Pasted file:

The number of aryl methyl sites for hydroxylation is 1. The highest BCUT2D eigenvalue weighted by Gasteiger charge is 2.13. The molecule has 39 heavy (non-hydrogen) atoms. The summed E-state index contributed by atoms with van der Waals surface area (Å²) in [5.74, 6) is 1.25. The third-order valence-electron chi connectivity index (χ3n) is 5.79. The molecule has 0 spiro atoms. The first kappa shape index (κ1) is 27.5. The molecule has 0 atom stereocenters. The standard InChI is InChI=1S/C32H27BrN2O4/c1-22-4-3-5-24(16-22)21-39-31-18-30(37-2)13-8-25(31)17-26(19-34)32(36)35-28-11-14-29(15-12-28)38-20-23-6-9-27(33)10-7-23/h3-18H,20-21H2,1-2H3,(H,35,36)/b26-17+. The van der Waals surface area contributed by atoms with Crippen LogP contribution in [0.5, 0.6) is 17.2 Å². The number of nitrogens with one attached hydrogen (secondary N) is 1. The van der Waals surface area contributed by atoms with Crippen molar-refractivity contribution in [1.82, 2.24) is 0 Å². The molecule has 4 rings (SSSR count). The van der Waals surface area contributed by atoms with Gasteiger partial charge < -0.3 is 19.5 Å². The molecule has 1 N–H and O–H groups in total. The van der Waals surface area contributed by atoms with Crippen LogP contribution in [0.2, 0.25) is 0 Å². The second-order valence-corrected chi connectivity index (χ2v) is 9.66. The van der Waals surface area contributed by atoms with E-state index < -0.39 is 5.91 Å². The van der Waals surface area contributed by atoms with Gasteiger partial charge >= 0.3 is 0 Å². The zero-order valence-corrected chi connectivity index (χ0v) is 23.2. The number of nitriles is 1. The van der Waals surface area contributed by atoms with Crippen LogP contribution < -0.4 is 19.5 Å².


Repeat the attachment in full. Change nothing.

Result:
The number of aryl methyl sites for hydroxylation is 1. The highest BCUT2D eigenvalue weighted by Gasteiger charge is 2.13. The molecule has 39 heavy (non-hydrogen) atoms. The summed E-state index contributed by atoms with van der Waals surface area (Å²) in [5.74, 6) is 1.25. The third-order valence-electron chi connectivity index (χ3n) is 5.79. The molecule has 0 spiro atoms. The first kappa shape index (κ1) is 27.5. The molecule has 0 atom stereocenters. The standard InChI is InChI=1S/C32H27BrN2O4/c1-22-4-3-5-24(16-22)21-39-31-18-30(37-2)13-8-25(31)17-26(19-34)32(36)35-28-11-14-29(15-12-28)38-20-23-6-9-27(33)10-7-23/h3-18H,20-21H2,1-2H3,(H,35,36)/b26-17+. The van der Waals surface area contributed by atoms with Crippen LogP contribution in [0.5, 0.6) is 17.2 Å². The number of nitrogens with one attached hydrogen (secondary N) is 1. The van der Waals surface area contributed by atoms with Crippen molar-refractivity contribution in [1.82, 2.24) is 0 Å². The molecule has 4 rings (SSSR count). The van der Waals surface area contributed by atoms with Gasteiger partial charge < -0.3 is 19.5 Å². The molecule has 1 N–H and O–H groups in total. The van der Waals surface area contributed by atoms with Crippen LogP contribution in [0.2, 0.25) is 0 Å². The second-order valence-corrected chi connectivity index (χ2v) is 9.66. The van der Waals surface area contributed by atoms with E-state index < -0.39 is 5.91 Å². The van der Waals surface area contributed by atoms with Gasteiger partial charge >= 0.3 is 0 Å². The zero-order valence-corrected chi connectivity index (χ0v) is 23.2. The number of nitriles is 1. The van der Waals surface area contributed by atoms with Crippen LogP contribution < -0.4 is 19.5 Å².